Nigel Farage admitted Dominic Cummings wanted SECOND Brexit referendum | UK | News
Mr Cummings was key in securing the UK’s historic referendum result in 2016 and was seen by many observers as the mastermind behind the nation’s decision. His position of influence continued to grow, as well as his controversial reputation, and his campaign strategies bought further success as he helped Prime Minister Boris Johnson complete an election landslide in December. But, it has now been confirmed Mr Cummings will leave his role as chief adviser to the Prime Minister by the end of the year after reports of internal conflict growing inside Downing Street.
Mr Farage, the former Ukip leader and arch Brexiteer, hinted that Mr Cummings’ perceived success within the Vote Leave campaign may have actually been overplayed, after he claimed the political guru didn’t actually believe in Brexit.
He reflected on a discussion he had in early 2016 with YouTube channel Leading Edge, in which he described what he felt were Mr Cummings’ true Brexit demands.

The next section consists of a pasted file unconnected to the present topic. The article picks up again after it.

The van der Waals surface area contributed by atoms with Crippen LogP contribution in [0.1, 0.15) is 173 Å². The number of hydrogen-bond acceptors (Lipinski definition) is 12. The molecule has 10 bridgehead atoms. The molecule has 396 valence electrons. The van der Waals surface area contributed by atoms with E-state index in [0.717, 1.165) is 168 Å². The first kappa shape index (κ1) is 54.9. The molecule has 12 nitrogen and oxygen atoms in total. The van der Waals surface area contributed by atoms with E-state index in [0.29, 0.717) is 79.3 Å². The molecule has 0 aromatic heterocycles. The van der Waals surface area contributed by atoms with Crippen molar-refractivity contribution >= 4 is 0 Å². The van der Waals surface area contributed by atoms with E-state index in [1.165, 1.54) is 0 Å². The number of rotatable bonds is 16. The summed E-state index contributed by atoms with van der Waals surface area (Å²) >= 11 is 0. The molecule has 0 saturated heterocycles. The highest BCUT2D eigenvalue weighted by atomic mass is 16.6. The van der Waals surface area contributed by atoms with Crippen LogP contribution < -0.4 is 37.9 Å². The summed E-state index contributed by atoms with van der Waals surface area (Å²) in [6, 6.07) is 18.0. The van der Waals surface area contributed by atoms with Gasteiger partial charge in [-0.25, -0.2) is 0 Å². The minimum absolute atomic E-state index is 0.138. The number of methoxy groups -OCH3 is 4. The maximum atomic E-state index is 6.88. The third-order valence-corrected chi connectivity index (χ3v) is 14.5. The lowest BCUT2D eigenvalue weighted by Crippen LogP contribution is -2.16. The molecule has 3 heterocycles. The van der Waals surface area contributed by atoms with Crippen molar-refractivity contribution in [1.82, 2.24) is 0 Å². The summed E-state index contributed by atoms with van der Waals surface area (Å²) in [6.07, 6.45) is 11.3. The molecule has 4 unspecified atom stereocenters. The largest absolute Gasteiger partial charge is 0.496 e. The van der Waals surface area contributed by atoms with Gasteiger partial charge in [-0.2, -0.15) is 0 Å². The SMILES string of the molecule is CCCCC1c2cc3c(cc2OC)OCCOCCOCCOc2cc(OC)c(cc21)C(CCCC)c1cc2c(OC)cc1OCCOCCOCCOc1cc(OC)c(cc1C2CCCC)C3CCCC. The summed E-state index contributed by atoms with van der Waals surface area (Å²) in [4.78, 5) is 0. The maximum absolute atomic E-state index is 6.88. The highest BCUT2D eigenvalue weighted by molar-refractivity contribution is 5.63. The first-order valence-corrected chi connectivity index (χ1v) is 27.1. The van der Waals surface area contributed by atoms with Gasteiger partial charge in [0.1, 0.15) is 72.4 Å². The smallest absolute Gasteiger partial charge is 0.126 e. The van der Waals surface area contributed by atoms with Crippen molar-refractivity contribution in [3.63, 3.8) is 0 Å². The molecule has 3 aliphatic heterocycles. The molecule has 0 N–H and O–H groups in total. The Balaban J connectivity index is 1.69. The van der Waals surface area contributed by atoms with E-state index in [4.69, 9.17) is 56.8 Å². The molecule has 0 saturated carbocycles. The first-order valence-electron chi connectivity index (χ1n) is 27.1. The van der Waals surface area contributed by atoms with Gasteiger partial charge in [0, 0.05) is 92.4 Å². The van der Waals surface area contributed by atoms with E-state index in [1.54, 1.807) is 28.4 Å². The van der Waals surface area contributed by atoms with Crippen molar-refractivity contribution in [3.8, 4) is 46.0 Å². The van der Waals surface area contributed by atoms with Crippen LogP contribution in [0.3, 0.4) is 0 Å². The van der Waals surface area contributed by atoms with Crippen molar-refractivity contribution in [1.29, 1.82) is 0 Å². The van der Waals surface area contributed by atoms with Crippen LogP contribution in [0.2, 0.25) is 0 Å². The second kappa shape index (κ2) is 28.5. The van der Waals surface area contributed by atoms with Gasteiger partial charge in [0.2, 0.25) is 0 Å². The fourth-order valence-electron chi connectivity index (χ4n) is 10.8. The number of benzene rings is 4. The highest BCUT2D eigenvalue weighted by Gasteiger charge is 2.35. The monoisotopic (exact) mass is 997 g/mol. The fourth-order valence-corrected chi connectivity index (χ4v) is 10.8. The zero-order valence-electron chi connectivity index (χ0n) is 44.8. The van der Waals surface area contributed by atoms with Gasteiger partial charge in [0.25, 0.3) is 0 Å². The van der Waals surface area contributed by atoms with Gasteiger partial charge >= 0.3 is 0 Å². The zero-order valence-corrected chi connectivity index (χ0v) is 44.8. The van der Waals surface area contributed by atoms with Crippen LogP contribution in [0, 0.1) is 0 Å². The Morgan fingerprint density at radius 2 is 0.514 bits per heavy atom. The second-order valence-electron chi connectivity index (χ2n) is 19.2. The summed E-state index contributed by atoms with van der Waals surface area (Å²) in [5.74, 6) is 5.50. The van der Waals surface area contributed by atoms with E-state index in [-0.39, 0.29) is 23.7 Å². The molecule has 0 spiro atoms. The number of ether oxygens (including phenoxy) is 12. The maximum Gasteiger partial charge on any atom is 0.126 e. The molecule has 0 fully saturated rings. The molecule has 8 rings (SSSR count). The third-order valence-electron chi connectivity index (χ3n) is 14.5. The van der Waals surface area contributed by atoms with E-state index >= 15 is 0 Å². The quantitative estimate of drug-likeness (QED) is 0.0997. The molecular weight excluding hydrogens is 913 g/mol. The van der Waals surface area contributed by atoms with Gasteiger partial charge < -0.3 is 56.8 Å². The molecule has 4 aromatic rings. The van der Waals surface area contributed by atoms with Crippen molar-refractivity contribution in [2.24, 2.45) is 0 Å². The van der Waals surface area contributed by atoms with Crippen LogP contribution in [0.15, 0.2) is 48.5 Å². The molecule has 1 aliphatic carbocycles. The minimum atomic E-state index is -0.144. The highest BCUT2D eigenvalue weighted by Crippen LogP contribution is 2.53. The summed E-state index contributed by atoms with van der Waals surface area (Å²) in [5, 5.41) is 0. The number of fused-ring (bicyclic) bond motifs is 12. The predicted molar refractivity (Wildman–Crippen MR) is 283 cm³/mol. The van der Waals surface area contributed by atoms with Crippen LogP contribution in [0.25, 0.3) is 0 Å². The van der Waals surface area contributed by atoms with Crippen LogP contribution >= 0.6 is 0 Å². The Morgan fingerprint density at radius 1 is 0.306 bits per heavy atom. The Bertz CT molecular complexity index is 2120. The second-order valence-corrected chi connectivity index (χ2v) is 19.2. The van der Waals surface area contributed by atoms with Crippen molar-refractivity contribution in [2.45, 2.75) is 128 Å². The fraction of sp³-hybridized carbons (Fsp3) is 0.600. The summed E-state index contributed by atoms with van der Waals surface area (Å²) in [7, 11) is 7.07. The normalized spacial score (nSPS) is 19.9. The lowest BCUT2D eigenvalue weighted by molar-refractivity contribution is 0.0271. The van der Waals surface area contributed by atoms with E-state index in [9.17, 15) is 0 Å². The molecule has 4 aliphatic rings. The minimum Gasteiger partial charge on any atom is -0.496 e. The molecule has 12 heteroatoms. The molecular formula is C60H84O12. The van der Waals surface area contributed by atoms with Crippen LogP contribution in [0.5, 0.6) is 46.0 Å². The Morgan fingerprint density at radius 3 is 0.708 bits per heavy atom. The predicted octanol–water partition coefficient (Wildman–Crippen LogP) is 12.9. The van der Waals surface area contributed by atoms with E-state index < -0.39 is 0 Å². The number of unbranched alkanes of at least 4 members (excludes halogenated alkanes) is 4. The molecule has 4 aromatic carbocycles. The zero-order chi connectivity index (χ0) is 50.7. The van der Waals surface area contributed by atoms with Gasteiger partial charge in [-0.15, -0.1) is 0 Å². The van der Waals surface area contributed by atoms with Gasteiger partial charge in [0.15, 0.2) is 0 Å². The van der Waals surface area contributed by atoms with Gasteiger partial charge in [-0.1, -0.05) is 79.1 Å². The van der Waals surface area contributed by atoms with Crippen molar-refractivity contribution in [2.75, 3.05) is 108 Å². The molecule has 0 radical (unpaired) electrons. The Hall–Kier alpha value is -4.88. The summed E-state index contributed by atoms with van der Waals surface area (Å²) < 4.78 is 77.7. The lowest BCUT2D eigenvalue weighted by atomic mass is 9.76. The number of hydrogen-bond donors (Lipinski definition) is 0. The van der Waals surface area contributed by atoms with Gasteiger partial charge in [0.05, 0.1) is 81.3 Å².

The 56-year-old said: “I sat down with Cummings, in January or February, and with everyone speculating we talked about when the referendum would be and he made it clear to me that his view was that a Leave vote in the referendum should be used as a renegotiating tool to get a different deal.
“And then he’d put that to a second referendum, and I fundamentally disagreed with that.
“He didn’t even believe in triggering Article 50, so he didn’t really want us to leave or our position within the EU to change.”
Mr Farage admitted the pair had previously fallen out but appeared to want the same goal of “just getting Brexit done”.
But he did have reservations about whether Mr Cummings himself was actually an ardent supporter of Brexit, like himself.
He added in 2019: “For all I know now, Cummings is a true leaver, I just don’t know what to believe.”
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His time spent by Mr Johnson’s side has not been without controversy, especially after he seemingly broke tough lockdown measures to test his eyesight while out on a drive to Barnard Castle.
The move has been welcomed by those inside Labour, as well as some within the Conservative Party.
One MP claimed the decision was “a game-changing moment” for Mr Johnson and his party.
They added: “I’ve no doubt most MPs will breathe a sigh of relief and the two going will see a short of vigour into the Tory backbenches, who will be fully behind the Prime Minister.”